I joined the book club, at the Caruthersville Library, last month and as a fully fledged bookworm, this should have been something that wasn't new to me. But, like so much of my Bootheel experience during this first year, I had never joined a book club before now and I had to wonder why.
I love books. I talk books with friends over coffee. I collect books and have several editions of my two favorites - Jane Eyre and The Secret Garden. You learn from books. Travel with books. The world is opened wide by books. WIDE opened. So why have there been no book clubs in my past?
Have you ever met an extrovert who is always on the watch inside? Well, that would be me. I like people but I've also been easily disappointed by them. Of course, that was way back, when having expectations of people just naturally led most often to disappointment and it is our experiences that form us. But, just because we are let down doesn't mean we have to continue being let down. Entering into any activity with few expectations actually leads to better outcomes, at least for me. Suddenly, people seemed more reliable.
Whatever the reason for the disappointment, the lesson was to go my own way and I pretty much chose to do that all of my adult life. My circle of friends was small and loyal and I was happy with that. Then I move here.
I know you've heard it before, but living here is very different for me. The Pirate fit right in. He knew the ground rules. After a year of living here, I've learned that my California sensibilities don't necessarily fit. So, over the course of this year, I've met a lot of people, fit myself into my own special writing and visiting place, rubbed shoulders (quite literally sometimes) at city council meetings, enjoyed library events, and getting to know my church community. And most importantly, I had the river and the never-ending barge life to comfort and soothe me through my homesick times. I finally felt ready to test the waters, so to speak, and take the pulse of joining a club and what I found was so satisfying.
The group is small. There are no right or wrong answers; no opinions or "takes" on a point of plot or character that outshine what other members have to say. Perhaps all book clubs are like this but by the time I retired from work, joining a social group was completely not my thing. People disappointed. The lesson of a year of living in C'ville changed all that - the lesson of having no expectations.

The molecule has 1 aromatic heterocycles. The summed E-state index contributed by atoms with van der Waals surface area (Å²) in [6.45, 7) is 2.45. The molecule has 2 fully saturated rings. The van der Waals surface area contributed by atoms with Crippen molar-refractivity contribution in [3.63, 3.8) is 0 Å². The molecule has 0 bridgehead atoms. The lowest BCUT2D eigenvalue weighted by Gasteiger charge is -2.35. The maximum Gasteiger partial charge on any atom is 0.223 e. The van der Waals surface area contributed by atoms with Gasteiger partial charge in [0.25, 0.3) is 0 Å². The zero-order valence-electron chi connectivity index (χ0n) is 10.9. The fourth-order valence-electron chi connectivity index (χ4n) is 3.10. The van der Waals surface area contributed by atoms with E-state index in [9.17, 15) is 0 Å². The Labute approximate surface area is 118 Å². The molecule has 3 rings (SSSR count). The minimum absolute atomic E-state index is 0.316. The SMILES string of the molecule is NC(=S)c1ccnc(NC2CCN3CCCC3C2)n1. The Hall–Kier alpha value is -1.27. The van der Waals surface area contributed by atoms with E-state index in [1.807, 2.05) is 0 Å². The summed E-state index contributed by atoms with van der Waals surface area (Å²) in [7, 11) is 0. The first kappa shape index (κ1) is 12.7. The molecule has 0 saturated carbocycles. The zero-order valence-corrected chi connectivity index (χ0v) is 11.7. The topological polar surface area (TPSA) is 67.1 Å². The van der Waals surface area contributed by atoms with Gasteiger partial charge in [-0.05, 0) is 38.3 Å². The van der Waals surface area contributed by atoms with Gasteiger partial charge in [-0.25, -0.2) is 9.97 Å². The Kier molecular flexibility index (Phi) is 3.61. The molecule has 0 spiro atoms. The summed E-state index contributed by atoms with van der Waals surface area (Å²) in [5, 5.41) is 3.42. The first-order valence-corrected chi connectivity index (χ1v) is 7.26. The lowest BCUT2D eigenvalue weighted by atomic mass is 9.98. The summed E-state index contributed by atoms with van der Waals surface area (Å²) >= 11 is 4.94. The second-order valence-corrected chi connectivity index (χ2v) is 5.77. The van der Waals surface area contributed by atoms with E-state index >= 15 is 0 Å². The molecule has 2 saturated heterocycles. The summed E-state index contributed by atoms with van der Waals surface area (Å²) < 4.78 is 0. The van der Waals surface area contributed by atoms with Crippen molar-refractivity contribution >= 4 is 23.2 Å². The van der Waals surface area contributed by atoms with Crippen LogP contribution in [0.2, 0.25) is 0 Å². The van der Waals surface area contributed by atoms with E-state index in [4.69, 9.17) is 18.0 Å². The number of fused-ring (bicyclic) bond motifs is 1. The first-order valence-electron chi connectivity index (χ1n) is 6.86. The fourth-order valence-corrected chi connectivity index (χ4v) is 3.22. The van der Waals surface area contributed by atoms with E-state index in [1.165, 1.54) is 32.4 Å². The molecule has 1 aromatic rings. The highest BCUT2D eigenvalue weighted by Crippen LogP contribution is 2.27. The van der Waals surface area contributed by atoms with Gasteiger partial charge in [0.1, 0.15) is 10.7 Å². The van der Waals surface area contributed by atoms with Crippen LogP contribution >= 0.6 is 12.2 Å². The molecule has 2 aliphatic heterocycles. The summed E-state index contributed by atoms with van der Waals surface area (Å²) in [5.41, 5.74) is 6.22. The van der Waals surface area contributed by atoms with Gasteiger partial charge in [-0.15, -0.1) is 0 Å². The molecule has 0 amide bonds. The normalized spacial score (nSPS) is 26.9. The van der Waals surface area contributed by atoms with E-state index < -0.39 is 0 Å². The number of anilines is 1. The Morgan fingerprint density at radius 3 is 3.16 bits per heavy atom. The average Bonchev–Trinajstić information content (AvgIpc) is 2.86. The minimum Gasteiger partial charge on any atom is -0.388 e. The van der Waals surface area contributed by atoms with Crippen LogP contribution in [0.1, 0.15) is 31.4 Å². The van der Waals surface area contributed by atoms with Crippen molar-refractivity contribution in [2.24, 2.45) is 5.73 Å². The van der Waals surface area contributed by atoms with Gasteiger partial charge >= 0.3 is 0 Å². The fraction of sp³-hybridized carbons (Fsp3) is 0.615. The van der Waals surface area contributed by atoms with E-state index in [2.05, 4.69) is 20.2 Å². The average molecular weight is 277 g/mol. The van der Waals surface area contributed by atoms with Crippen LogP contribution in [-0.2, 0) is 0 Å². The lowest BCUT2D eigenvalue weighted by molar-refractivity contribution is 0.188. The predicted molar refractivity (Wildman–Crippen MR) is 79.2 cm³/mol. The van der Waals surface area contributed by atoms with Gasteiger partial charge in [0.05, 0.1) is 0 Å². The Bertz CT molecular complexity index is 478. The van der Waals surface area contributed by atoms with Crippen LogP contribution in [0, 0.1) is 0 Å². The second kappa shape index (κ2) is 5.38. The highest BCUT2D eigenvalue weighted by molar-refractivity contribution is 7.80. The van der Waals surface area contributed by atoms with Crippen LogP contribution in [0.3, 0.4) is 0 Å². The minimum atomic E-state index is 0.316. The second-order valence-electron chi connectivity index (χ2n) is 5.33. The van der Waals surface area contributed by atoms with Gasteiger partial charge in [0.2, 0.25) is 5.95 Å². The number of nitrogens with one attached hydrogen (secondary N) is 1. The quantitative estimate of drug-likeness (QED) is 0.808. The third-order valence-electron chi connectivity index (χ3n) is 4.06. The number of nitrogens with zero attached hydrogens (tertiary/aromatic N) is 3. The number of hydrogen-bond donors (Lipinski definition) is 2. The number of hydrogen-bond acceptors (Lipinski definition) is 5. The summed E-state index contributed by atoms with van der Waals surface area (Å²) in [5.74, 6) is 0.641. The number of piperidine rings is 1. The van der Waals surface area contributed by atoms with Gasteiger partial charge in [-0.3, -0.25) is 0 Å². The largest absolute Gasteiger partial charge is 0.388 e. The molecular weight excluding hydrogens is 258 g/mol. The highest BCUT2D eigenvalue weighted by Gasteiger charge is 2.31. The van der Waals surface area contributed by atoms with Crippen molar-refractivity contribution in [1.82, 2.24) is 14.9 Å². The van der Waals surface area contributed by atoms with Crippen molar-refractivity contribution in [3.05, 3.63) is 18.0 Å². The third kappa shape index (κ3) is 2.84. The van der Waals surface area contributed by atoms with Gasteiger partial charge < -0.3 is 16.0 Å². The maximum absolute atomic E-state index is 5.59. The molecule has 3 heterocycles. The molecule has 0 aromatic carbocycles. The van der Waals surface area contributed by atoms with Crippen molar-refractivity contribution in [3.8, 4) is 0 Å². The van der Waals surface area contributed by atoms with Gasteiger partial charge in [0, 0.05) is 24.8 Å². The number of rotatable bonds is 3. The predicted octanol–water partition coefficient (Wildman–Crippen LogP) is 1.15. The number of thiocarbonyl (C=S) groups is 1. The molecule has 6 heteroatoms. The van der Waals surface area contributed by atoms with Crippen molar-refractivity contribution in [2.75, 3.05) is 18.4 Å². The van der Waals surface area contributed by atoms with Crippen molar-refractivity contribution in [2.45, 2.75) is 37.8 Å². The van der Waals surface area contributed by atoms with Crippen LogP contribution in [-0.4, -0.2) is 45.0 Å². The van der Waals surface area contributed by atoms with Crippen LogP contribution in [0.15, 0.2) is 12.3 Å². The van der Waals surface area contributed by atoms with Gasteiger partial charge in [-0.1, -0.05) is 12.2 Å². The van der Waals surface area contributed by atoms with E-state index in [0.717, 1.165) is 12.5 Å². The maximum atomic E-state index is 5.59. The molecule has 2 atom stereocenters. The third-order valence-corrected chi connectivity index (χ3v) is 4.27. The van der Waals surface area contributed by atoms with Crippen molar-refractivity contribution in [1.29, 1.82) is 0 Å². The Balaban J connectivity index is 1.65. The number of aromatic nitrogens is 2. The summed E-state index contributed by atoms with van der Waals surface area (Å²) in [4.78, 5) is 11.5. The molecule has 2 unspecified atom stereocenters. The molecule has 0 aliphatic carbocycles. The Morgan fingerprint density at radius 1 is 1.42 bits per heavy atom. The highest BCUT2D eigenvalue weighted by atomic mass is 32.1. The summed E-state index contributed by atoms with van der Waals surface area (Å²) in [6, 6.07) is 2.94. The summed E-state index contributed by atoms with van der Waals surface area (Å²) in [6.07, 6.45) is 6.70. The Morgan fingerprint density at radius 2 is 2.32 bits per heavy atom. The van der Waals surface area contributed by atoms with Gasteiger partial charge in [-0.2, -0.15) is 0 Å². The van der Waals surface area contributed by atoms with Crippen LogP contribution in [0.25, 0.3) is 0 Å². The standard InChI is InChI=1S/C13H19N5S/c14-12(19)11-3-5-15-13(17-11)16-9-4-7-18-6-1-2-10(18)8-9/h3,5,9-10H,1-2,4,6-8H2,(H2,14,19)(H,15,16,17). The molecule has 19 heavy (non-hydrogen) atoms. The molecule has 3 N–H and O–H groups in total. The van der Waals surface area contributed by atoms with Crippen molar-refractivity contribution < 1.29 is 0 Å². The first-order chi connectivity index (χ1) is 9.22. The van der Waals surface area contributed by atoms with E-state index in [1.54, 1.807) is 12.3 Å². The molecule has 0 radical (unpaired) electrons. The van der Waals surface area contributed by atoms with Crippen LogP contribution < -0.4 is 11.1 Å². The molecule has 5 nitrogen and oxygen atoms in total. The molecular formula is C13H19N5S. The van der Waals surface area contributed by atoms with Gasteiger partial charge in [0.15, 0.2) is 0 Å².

When I arrived at my first meeting, I had not read the book; the decision to go was fairly last minute. No problem (First Plus). I met some interesting people (Second Plus). The discussion was lively and freewheeling (Third Plus).
After my second visit, I felt my own creative powers being pushed. There are more than a few writers in C'ville and I started thinking that having a writers' workshop one day at the library might be a way to push to the next level in my own writing. Even though I've written on and off my whole life, I've never shared it beyond blogging. Then I moved here.
I recently gave my daughter some advise as she started out on a new endeavor of her own. I told her to take small steps. Don't jump in deep and expect to swim. Find your success in a small way. Find your comfort zone. Funny how words for the young can be equally valuable for the not so young.
Sharing my writing here has been a door I was willing to walk through to take my own steps a bit farther away from my own comfort zone. And, believe me, it was scary. Joining a book club, sharing my thoughts and opinions about another writer's writing has been a similar experience. I've haven't had too much to say yet but I have found that I may be able to comfortably do the social group thing after all since the welcome I've received, like jumping into a heated pool, has been warm and reassuring.
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